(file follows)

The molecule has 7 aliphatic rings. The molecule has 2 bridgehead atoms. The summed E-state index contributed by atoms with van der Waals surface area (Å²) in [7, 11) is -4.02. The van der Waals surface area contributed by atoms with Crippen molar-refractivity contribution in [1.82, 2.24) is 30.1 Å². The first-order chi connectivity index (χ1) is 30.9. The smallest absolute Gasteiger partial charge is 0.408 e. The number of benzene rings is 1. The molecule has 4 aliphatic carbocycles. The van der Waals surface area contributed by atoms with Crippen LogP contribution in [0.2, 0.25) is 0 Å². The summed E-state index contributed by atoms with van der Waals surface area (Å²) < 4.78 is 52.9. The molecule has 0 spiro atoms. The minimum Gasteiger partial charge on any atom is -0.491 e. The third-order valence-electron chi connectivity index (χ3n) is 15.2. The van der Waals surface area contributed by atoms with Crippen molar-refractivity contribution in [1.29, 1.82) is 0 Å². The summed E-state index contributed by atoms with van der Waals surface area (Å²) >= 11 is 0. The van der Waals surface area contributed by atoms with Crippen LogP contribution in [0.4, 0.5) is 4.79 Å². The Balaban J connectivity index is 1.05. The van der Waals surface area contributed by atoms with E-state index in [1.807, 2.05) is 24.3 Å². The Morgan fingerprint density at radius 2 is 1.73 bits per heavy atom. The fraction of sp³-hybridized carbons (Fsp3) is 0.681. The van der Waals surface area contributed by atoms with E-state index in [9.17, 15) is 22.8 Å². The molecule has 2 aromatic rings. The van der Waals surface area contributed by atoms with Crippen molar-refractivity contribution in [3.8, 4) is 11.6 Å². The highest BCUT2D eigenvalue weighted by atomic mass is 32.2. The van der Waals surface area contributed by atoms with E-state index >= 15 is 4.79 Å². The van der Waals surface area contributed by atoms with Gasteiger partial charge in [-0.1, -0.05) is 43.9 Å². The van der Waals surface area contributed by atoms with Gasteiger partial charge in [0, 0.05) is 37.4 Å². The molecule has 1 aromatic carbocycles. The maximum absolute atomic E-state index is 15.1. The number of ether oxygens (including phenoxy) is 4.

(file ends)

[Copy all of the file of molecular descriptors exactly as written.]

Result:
The molecule has 7 aliphatic rings. The molecule has 2 bridgehead atoms. The summed E-state index contributed by atoms with van der Waals surface area (Å²) in [7, 11) is -4.02. The van der Waals surface area contributed by atoms with Crippen molar-refractivity contribution in [1.82, 2.24) is 30.1 Å². The first-order chi connectivity index (χ1) is 30.9. The smallest absolute Gasteiger partial charge is 0.408 e. The number of benzene rings is 1. The molecule has 4 aliphatic carbocycles. The van der Waals surface area contributed by atoms with Crippen LogP contribution in [0.2, 0.25) is 0 Å². The summed E-state index contributed by atoms with van der Waals surface area (Å²) < 4.78 is 52.9. The molecule has 0 spiro atoms. The minimum Gasteiger partial charge on any atom is -0.491 e. The third-order valence-electron chi connectivity index (χ3n) is 15.2. The van der Waals surface area contributed by atoms with Crippen molar-refractivity contribution in [1.29, 1.82) is 0 Å². The summed E-state index contributed by atoms with van der Waals surface area (Å²) >= 11 is 0. The van der Waals surface area contributed by atoms with Crippen LogP contribution in [0.4, 0.5) is 4.79 Å². The Balaban J connectivity index is 1.05. The van der Waals surface area contributed by atoms with E-state index in [1.807, 2.05) is 24.3 Å². The Morgan fingerprint density at radius 2 is 1.73 bits per heavy atom. The fraction of sp³-hybridized carbons (Fsp3) is 0.681. The van der Waals surface area contributed by atoms with E-state index in [9.17, 15) is 22.8 Å². The molecule has 2 aromatic rings. The van der Waals surface area contributed by atoms with Crippen molar-refractivity contribution in [3.8, 4) is 11.6 Å². The highest BCUT2D eigenvalue weighted by atomic mass is 32.2. The van der Waals surface area contributed by atoms with E-state index >= 15 is 4.79 Å². The van der Waals surface area contributed by atoms with Gasteiger partial charge in [-0.1, -0.05) is 43.9 Å². The van der Waals surface area contributed by atoms with Gasteiger partial charge in [0, 0.05) is 37.4 Å². The molecule has 1 aromatic carbocycles. The maximum absolute atomic E-state index is 15.1. The number of ether oxygens (including phenoxy) is 4.